Drivers who want to make a smaller environmental impact are beginning to realize that driving a fuel-efficient car is also a financially-savvy move. And while some European cities are beginning to ban old gas and diesel cars from the inner circles, it seems that manufacturers and consumers are not yet ready to give up on traditional drivetrains. What are the choices for today’s consumer and how do hybrids and full-electric cars fare against the latest high-efficiency gas cars?
The simplest and most cost-effective way of putting electric drivetrain components into an internal combustion engine (ICE), a mild hybrid’s main gas engine shuts itself entirely under no-load conditions, such as coasting down the hill or coming to a stop. The automation systems of cars like Buick LaCrosse eAssist, Mercedes-Benz CLS450 or AMG CLS53, and Ram 1500 allow their main engine to restart almost instantaneously, powering the secondary car systems such as the car sound system or AC. Some mild hybrid cars feature regenerative braking or power-assist to the ICE, but are unable to run solely on electric power. A hybrid drivetrain can power many of the car’s electrical systems, while saving fuel during idle. In addition, mild hybrids weigh less than other electric vehicles, are less expensive and simpler to maintain. On the downside, they lack the full-electric mode and are still outmatched by gas cars price-wise.
Also known as power-split or parallel hybrids, they are what most drivers think of when speaking of hybrid cars. They use downsized ICE to provide power at higher speeds and higher load conditions, and an electric battery system for cruising and low-load conditions. This means that the ICE works in the ideal efficiency range, providing amazing fuel economy, especially in congested urban driving. However, for the long journeys, there’s still a capable gas-powered ICE, so cars like Honda Insight, Hyundai Ioniq Hybrid, and Toyota Prius offer a good compromise between efficiency, usability, and the overall cost. However, like mild hybrids, these cars still cost more than purely ICE-powered vehicles, while their power output is often a compromise for efficiency.
The next logical step in the hybrid system design, plug-in hybrids come the closest to full-electric cars, as they are able to run longer distances on electric power alone. The plug-in part of their name comes from their ability to be plugged into an electric car charging station, rather than just using the ICE and regenerative braking to recharge their batteries. This effectively eliminates the range anxiety. Another distinction that separates models like BMW 530e, Chevrolet Volt, Chrysler Pacifica Hybrid, and Volvo XC60 T8 from their mild hybrid and series hybrid counterparts is the larger size of their battery pack which enables them extended range on electricity.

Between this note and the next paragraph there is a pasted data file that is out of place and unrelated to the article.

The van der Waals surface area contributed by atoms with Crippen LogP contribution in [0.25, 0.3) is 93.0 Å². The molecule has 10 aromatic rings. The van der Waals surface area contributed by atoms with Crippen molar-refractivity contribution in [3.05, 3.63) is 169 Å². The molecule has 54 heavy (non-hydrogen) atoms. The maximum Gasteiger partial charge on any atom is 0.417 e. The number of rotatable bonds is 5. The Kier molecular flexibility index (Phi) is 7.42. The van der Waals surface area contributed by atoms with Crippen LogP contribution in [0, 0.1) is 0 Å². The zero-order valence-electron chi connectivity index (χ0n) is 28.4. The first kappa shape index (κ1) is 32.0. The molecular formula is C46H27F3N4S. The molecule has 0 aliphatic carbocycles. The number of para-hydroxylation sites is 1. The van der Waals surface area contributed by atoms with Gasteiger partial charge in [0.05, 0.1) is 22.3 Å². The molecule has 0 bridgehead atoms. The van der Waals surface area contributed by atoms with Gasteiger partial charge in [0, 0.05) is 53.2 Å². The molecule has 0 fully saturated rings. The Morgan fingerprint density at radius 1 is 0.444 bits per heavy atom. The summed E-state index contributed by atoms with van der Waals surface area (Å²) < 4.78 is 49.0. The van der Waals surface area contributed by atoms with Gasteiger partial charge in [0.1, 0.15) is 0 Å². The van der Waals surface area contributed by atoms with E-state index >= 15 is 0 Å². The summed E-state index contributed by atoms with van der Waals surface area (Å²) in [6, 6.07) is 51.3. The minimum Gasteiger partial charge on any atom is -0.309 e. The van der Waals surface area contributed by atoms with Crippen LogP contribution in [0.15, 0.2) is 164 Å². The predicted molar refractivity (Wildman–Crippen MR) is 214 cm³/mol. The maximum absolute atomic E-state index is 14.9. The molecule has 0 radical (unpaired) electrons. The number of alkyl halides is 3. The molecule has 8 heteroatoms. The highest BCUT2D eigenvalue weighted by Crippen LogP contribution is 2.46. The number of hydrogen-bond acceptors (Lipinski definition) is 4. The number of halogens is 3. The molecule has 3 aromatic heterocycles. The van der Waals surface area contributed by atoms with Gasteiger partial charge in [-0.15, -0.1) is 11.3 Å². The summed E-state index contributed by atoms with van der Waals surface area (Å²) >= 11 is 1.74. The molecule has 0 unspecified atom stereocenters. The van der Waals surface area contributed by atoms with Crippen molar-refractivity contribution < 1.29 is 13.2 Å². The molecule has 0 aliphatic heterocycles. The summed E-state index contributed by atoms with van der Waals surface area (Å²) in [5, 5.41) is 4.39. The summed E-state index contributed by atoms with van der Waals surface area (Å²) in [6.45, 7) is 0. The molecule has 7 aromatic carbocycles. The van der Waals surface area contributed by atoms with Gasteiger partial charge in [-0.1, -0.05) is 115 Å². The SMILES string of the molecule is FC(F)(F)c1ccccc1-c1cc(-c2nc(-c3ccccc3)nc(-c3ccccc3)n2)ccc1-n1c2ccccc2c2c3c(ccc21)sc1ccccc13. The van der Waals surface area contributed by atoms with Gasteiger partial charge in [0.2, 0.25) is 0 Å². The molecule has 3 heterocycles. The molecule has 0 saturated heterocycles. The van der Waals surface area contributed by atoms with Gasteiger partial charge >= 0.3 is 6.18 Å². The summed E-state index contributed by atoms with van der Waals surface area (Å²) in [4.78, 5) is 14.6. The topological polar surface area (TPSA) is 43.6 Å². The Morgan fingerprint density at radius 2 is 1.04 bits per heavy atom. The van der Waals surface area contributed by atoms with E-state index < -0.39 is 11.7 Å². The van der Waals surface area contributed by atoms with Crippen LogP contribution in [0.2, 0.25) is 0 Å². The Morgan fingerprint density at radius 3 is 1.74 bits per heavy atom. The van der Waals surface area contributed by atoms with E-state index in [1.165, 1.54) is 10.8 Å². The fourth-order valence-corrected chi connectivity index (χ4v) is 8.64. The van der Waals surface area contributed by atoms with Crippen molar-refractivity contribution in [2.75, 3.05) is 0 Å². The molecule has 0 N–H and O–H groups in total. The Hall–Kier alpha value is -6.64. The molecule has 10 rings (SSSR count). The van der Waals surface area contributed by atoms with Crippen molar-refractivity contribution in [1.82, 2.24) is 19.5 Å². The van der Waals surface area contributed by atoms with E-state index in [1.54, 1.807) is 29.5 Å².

Plug-ins are less expensive than full-electric cars, while having lower running costs compared to series hybrids; however, they’re still the most expensive hybrid variant, while their larger batteries mean more weight for the road.
Internal combustion engine
The car motor as we’ve known it for the whole century is technically called the internal combustion engine. Whether in a gasoline or diesel variant, it involves burning a liquid fossil fuel inside its cylinder, which moves the pistons, which translates into torque over the camshafts. The problem with ICE engines is that they run on fossil fuels which are a finite resource, and contribute to air pollution with vehicle emissions, especially in urban hubs. However, the technology still remains the core of any hybrid system, while automotive names like Ford and Volkswagen are competing to produce high-efficiency models, since ICE-powered cars are still the best option both purchase- and maintenance-wise.
This situation largely benefits the buyers, as now you can find even a new SUV with an immensely efficient EcoBoost engine. With variable camshaft timing and lightweight design, these drivetrains are still packed with features like direct injection and turbocharging, for plenty of power and olden days’ road joy.
Just as their name says, these cars feature a big battery with at least one electric drive motor connected to it. The advent of these cars has been postponed by the development of highly complex software systems that manage thousands of individual cells that the battery is made of.
On the mechanical side, full-electric vehicles are the least complicated, if you consider that even the simplest ICE engine has hundreds of moving parts, while the electric motor only has its rotor. Still, it seems that purely electric vehicles are finally here to stay, thanks to the innovations from companies like Tesla, and supported by the industry giants like BMW, GM and Nissan. No one can dispute their mechanical simplicity, tons of instant torque that comes with DC motors, nearly silent operation, and lack of emissions. However, the owners of all-electric cars still experience logistical problems such as the limited range, long charging times and still-developing infrastructure of charging hubs.
As more owners become environmentally conscious, eco-friendly vehicles have begun taking the stage as an attractive alternative to gas-powered cars. However, for many buyers, a highly-effective, low-emission gas-powered car is still the most viable choice.
Lucas Bergman is a real estate agent and renewable energy consultant with many hobbies and passions, but above all, he enjoys the most spending time with his wife – Mara. He also likes Lord of the Rings. He, actually, very much likes Lord of the Rings. He is a regular contributor at smoothdecorator.com